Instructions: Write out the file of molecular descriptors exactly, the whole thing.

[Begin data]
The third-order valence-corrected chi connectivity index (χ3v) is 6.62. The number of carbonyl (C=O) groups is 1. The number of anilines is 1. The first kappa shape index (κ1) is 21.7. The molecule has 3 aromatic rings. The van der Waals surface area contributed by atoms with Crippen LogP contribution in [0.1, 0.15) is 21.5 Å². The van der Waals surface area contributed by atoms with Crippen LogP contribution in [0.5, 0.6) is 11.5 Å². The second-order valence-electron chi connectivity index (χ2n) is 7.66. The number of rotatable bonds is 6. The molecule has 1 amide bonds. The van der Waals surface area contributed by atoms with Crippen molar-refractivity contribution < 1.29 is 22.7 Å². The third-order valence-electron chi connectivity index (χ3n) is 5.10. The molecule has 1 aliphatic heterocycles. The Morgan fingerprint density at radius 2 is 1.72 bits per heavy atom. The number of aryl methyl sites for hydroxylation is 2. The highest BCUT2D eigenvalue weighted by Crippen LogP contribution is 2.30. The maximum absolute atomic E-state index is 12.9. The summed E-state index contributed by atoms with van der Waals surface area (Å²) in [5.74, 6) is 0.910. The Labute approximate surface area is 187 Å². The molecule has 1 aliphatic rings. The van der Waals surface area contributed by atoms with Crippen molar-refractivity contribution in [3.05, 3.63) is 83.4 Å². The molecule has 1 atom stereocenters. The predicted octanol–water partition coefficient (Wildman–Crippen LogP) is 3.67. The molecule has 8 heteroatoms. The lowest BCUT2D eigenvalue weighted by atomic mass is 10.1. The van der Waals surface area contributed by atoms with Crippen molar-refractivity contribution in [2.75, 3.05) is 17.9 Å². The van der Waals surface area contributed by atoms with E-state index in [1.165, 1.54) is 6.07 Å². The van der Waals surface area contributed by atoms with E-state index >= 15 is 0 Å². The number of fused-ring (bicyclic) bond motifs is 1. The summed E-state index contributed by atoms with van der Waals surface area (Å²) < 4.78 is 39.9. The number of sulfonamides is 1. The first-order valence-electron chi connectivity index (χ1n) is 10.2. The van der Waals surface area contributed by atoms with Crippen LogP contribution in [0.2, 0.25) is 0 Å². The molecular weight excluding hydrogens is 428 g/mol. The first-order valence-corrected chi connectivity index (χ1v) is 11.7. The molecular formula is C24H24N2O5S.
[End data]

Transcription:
The third-order valence-corrected chi connectivity index (χ3v) is 6.62. The number of carbonyl (C=O) groups is 1. The number of anilines is 1. The first kappa shape index (κ1) is 21.7. The molecule has 3 aromatic rings. The van der Waals surface area contributed by atoms with Crippen LogP contribution in [0.1, 0.15) is 21.5 Å². The van der Waals surface area contributed by atoms with Crippen LogP contribution in [0.5, 0.6) is 11.5 Å². The second-order valence-electron chi connectivity index (χ2n) is 7.66. The number of rotatable bonds is 6. The molecule has 1 amide bonds. The van der Waals surface area contributed by atoms with Crippen molar-refractivity contribution < 1.29 is 22.7 Å². The third-order valence-electron chi connectivity index (χ3n) is 5.10. The molecule has 1 aliphatic heterocycles. The Morgan fingerprint density at radius 2 is 1.72 bits per heavy atom. The number of aryl methyl sites for hydroxylation is 2. The highest BCUT2D eigenvalue weighted by Crippen LogP contribution is 2.30. The maximum absolute atomic E-state index is 12.9. The summed E-state index contributed by atoms with van der Waals surface area (Å²) in [5.74, 6) is 0.910. The Labute approximate surface area is 187 Å². The molecule has 1 aliphatic rings. The van der Waals surface area contributed by atoms with Crippen molar-refractivity contribution in [3.05, 3.63) is 83.4 Å². The molecule has 1 atom stereocenters. The predicted octanol–water partition coefficient (Wildman–Crippen LogP) is 3.67. The molecule has 8 heteroatoms. The lowest BCUT2D eigenvalue weighted by atomic mass is 10.1. The van der Waals surface area contributed by atoms with Crippen molar-refractivity contribution in [2.75, 3.05) is 17.9 Å². The van der Waals surface area contributed by atoms with E-state index in [1.165, 1.54) is 6.07 Å². The van der Waals surface area contributed by atoms with E-state index >= 15 is 0 Å². The number of fused-ring (bicyclic) bond motifs is 1. The summed E-state index contributed by atoms with van der Waals surface area (Å²) < 4.78 is 39.9. The number of sulfonamides is 1. The first-order valence-electron chi connectivity index (χ1n) is 10.2. The van der Waals surface area contributed by atoms with Crippen LogP contribution in [0.2, 0.25) is 0 Å². The molecular weight excluding hydrogens is 428 g/mol. The first-order valence-corrected chi connectivity index (χ1v) is 11.7. The molecular formula is C24H24N2O5S.